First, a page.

CXOBlog > August 2014 > CXO Recommendations for Onboarding a New Hire

CXO Recommendations for Onboarding a New Hire

Research shows that companies can lose as many as 15 percent of new hires in the period between offer acceptance and start date. Want to make sure that your new hire smoothly transitions from offer acceptance to start date? Here are a few best practices to consider.

  • To start, follow best practices for extending an offer. The goal is "multiple yeses." We want the candidate to accept an offer verbally and then via email prior to signing off on a formal offer letter. This process generates huge buy-in.
  • Make sure there is a direct line of communication between the hiring manager and the candidate. The relationship needs to focus on honest, open communication during the final steps of the offer process. This leads to a solid relational basis for any questions or concerns prior to the start date
  • Watch very closely for any red flags. Here are a few:
    • The candidate continues to bring up a lot of additional questions about the offer.
    • The candidate is not returning phone calls or emails for an extended period of time.
    • The candidate unexpectedly asks for an extended start date.
    • The candidate is not complying with requests for information or documentation.
  • If there are any red flags or you feel as though a candidate may be gearing up to decline an opportunity, even after the offer has been signed, be proactive and aim for transparency. If there is any hesitation, gently and immediately confront the candidate and inform him/her the hiring hiring manager is available to personally address any questions or issues.
  • Find out exactly when the candidate is "giving notice" to his current employer. Be sure to be in contact with the candidate via phone (preferably) or via email the day before or on the day of resignation. Here is a blog you can provide to the candidate with tips for resigning gracefully:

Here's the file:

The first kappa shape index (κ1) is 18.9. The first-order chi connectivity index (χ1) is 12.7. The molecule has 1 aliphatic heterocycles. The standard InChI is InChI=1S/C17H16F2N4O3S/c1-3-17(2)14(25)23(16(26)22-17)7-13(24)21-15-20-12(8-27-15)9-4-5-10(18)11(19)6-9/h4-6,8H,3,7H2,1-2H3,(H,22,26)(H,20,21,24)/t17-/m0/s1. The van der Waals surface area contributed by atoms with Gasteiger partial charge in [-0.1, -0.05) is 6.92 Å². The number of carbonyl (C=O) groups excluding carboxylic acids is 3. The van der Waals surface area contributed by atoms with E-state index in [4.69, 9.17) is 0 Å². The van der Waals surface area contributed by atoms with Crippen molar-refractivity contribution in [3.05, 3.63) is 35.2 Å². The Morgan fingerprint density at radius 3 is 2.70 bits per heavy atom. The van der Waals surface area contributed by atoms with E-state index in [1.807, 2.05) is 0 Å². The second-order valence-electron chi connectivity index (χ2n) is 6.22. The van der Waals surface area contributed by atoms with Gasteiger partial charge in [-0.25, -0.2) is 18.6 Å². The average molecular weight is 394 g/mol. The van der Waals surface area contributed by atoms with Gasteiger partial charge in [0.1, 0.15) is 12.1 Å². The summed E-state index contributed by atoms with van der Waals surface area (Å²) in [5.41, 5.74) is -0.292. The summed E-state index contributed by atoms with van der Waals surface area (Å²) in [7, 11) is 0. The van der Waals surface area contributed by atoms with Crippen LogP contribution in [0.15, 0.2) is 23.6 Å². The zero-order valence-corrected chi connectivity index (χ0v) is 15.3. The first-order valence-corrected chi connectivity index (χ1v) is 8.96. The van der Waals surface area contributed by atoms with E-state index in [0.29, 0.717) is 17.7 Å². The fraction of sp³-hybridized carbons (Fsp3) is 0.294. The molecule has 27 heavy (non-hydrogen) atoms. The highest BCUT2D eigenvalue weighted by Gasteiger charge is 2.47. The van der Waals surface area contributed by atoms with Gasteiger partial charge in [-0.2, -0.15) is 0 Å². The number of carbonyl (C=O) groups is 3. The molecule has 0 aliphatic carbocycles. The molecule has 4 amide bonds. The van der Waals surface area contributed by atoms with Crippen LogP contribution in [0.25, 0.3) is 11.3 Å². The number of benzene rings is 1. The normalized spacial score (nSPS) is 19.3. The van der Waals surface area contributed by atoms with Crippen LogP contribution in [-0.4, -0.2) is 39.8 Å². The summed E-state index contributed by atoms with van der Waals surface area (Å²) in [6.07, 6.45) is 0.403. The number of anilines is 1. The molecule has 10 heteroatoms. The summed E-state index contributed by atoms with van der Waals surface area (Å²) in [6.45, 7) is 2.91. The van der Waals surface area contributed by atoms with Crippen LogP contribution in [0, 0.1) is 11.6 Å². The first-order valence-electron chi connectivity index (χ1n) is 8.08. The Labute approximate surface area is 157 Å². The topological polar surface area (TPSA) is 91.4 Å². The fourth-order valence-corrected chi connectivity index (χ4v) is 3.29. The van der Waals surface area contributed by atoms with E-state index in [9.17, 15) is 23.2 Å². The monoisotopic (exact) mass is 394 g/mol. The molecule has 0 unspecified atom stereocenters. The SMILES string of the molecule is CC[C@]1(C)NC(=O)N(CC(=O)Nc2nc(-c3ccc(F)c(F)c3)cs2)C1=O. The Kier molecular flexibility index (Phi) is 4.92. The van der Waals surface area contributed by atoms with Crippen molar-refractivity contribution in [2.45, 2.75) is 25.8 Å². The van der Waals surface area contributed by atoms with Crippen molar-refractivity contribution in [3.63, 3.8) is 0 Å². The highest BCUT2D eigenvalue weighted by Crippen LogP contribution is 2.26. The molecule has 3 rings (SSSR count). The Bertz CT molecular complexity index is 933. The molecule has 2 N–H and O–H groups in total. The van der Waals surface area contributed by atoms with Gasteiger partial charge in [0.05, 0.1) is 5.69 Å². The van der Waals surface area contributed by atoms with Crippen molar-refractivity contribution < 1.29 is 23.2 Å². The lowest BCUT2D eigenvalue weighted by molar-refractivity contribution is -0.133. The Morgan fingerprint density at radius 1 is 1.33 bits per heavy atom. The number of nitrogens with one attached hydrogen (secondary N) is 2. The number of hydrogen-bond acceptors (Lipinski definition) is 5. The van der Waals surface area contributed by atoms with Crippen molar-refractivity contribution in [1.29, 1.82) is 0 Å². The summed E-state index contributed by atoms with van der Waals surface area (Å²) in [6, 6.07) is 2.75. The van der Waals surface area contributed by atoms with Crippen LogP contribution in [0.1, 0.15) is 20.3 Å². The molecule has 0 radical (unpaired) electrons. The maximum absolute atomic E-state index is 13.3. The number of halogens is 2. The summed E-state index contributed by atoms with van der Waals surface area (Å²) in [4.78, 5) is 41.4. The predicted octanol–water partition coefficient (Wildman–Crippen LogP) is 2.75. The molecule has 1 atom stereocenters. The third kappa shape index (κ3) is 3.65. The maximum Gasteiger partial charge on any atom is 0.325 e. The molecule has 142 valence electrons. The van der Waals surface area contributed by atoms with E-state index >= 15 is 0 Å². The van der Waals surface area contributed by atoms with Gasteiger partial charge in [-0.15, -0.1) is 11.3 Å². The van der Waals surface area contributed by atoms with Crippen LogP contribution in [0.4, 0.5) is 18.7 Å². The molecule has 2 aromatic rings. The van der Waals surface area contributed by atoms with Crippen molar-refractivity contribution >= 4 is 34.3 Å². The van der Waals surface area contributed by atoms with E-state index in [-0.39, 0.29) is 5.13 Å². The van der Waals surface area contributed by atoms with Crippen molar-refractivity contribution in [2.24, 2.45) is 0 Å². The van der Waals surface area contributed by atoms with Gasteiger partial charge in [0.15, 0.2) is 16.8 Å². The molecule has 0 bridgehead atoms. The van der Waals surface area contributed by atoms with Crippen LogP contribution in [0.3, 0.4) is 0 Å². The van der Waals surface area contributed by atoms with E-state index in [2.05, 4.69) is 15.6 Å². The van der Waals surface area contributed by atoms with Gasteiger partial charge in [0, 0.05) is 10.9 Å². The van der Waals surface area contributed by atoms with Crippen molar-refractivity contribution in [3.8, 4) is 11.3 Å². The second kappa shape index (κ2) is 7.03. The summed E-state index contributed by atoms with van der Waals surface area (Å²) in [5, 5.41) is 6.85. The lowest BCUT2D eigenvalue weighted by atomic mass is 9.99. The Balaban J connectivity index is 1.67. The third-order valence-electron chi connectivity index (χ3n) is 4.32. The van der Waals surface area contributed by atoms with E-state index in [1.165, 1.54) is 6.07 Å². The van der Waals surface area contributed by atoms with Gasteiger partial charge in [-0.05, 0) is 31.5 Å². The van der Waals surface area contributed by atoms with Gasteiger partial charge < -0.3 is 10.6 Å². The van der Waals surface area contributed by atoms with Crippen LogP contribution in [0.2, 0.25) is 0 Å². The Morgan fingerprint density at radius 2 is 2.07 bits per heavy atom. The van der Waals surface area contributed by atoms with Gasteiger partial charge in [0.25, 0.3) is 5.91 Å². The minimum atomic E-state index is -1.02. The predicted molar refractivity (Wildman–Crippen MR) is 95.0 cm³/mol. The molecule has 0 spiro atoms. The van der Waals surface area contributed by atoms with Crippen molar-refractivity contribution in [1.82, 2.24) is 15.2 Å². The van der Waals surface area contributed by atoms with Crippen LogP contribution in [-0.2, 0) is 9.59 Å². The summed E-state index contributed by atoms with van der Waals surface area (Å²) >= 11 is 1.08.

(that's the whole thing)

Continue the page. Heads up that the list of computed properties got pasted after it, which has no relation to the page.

• If there is an opportunity, help prepare the candidate for the possibility of a counter-offer. Here is a blog you can provide to the candidate that details reasons why accepting a counter-offer is not always the best idea:
  • Schedule multiple meetings or discussions between the offer acceptance and the start date. Grab lunch or coffee. Have a different team member take the new hire to lunch. Invite him/her to a happy hour. Make sure there are multiple in-person touch points during this critical period.
  • Give the new hire some homework. Have him/her review the marketing plan or organizational chart. Even consider having him/her put together a 90 day success plan. The goal is continued buy-in, not generating unbillable work.

As a hiring manager, finding the perfect candidate is tough enough, which is why once an offer has been made and accepted, it’s all the more important to ensure that the onboarding process is seamless. Follow the steps above as best practices for a smooth transition from offer acceptance to start date.

Posted: 8/18/2014 4:55:39 PM by Mark Butler | with 0 comments

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